Photo courtesy of Mick Jermsurawong

Hult Global Case Challenge first step for NYUAD team

Photo courtesy of Mick Jermsurawong Days after finishing as a top-five team at the 4th Annual Hult Case Study Regional Competition in Dubai, NYUAD ...

Mar 16, 2013

Photo courtesy of Mick Jermsurawong
Days after finishing as a top-five team at the 4th Annual Hult Case Study Regional Competition in Dubai, NYUAD sophomore Mick Jermsurawong described their project with enthusiasm.
“We really believe that we have a conceptually strong idea,” he said.
Jermsurawong, along with NYUAD sophomores Corey Meyer, Anirudh Sood, Jaen Ocadiz and Israel Desta, had developed a plan to provide food security in urban slums. Focusing first on urban slums of Bangalore and New Delhi, the team spent hours together in heated debate in the weeks leading up to the competition, which took place on March 1st and 2nd in Dubai.
“The basic idea,” said Desta, “is to provide food security to urban slums through two approaches: decreasing the price of food, and increasing employment.”
Their proposal sought to connect with established non-governmental organizations that provide food in urban communities, and help increase their efficiency of food production. Over the course of their research and development process, the group travelled to Bangalore, India. There, they visited Akshaya Patra, the food security organization with which they were developing their pilot project.
“Visiting India really helped us understand our project,” said Meyer.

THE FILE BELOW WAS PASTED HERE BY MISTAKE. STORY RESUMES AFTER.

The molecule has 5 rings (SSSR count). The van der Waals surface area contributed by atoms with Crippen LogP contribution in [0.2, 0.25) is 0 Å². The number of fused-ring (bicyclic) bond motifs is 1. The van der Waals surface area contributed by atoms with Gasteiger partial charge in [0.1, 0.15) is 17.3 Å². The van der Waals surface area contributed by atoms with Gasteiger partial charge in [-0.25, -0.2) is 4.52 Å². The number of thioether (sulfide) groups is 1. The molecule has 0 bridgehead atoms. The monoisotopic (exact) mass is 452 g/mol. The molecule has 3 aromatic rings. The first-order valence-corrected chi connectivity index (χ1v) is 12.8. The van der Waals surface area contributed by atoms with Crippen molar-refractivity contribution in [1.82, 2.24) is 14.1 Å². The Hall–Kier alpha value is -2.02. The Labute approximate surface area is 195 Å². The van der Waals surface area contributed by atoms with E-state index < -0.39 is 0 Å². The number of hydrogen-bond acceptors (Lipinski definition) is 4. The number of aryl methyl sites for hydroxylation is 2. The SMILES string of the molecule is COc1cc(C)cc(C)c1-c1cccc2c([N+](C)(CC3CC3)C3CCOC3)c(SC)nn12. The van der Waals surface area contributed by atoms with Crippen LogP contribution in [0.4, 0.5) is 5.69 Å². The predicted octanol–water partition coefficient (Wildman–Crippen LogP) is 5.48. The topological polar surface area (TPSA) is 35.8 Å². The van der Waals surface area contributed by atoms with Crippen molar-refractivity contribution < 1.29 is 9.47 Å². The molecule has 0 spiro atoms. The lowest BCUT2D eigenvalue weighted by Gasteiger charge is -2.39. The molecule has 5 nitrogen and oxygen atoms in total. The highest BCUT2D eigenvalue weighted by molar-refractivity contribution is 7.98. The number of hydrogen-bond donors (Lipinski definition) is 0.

Theirs was one of two NYUAD teams competing in this year’s regional finals in Dubai. Though both teams were composed of freshmen and sophomore students, the teams had high expectations. In 2012, a team of four NYUAD sophomores and one NYUNY alumnus claimed the top prize in the Dubai regionals, eventually becoming one of three teams to claim the global award for their plan to provide solar lighting to homes in Africa.
Founded in 2010 by the Hult International Business School and the Clinton Global Initiative, the Hult Global Case Challenge brings together students from around the world to develop a project that tackles a global issue. Students congregate in six regional finals in San Francisco, Boston, London, Shanghai and Dubai to share their visions for social change, competing for a chance at winning US $1,000,000 in start-up capital to implement their new social enterprises.
Of the six regional finals, Dubai’s was the largest and most diverse, with 57 teams congregating from as far away as John’s Hopkins University, Lahore School of Economics, and the University of Cape Town. Many of the competitors were MBA candidates.
Although they did not win the regional finals, the NYUAD students see the Hult Challenge as just the beginning for their project.
“We received very positive feedback,” said Desta, “we are now looking at how to develop our project further.”
The team plans on resubmitting their proposal to the online competition, where they will have another chance to be considered for the prize.
“We have most of the work done already,” said Ocadiz, “if we convey our message in a deeper way we can definitely make it to the top.”
Professor Ramesh Jagannathan, who mentored the students leading up to the competition, described their proposal as a “great business model with huge potential.” He said of the students, “[they are] extremely professional, committed to success, passionate and … winners in every sense of the word.”
Looking forward, the group is unanimously positive about their experience in the competition.
“It doesn’t matter if you win or not. In the end, what matters is if you go ahead and make a difference,” Sood said.
Alistair Blacklock is co-editor-in-chief. Email him at
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